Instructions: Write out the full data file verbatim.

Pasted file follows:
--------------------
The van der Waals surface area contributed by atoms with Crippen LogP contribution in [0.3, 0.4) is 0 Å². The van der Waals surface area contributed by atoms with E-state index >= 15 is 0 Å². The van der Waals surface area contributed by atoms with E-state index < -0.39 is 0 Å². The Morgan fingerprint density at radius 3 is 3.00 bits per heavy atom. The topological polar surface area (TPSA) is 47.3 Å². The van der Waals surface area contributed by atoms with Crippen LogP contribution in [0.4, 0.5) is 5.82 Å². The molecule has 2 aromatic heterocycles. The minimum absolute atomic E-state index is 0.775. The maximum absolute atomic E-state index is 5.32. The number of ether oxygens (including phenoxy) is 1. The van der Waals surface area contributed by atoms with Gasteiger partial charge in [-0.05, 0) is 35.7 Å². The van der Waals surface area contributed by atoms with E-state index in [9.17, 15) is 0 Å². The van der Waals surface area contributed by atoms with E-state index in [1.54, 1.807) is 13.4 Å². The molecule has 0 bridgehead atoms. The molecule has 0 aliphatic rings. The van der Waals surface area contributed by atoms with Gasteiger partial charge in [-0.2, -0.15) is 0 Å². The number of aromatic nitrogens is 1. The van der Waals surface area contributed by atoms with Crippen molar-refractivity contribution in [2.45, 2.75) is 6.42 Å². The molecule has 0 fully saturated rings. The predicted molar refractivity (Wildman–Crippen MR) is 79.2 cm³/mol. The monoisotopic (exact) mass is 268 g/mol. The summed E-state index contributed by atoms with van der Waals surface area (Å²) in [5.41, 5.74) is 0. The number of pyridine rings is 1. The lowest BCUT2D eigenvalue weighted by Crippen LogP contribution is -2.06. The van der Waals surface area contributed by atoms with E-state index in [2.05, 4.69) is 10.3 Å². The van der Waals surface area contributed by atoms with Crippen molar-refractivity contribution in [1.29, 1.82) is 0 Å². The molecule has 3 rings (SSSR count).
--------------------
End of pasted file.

The van der Waals surface area contributed by atoms with Crippen LogP contribution in [0.3, 0.4) is 0 Å². The van der Waals surface area contributed by atoms with E-state index >= 15 is 0 Å². The van der Waals surface area contributed by atoms with E-state index < -0.39 is 0 Å². The Morgan fingerprint density at radius 3 is 3.00 bits per heavy atom. The topological polar surface area (TPSA) is 47.3 Å². The van der Waals surface area contributed by atoms with Crippen LogP contribution in [0.4, 0.5) is 5.82 Å². The molecule has 2 aromatic heterocycles. The minimum absolute atomic E-state index is 0.775. The maximum absolute atomic E-state index is 5.32. The number of ether oxygens (including phenoxy) is 1. The van der Waals surface area contributed by atoms with Gasteiger partial charge in [-0.05, 0) is 35.7 Å². The van der Waals surface area contributed by atoms with E-state index in [9.17, 15) is 0 Å². The van der Waals surface area contributed by atoms with E-state index in [1.54, 1.807) is 13.4 Å². The molecule has 0 bridgehead atoms. The molecule has 0 aliphatic rings. The van der Waals surface area contributed by atoms with Gasteiger partial charge in [-0.2, -0.15) is 0 Å². The number of aromatic nitrogens is 1. The van der Waals surface area contributed by atoms with Crippen molar-refractivity contribution in [2.45, 2.75) is 6.42 Å². The molecule has 0 fully saturated rings. The predicted molar refractivity (Wildman–Crippen MR) is 79.2 cm³/mol. The monoisotopic (exact) mass is 268 g/mol. The summed E-state index contributed by atoms with van der Waals surface area (Å²) in [5.41, 5.74) is 0. The number of pyridine rings is 1. The lowest BCUT2D eigenvalue weighted by Crippen LogP contribution is -2.06. The van der Waals surface area contributed by atoms with E-state index in [2.05, 4.69) is 10.3 Å². The van der Waals surface area contributed by atoms with Crippen molar-refractivity contribution in [1.29, 1.82) is 0 Å². The molecule has 3 rings (SSSR count).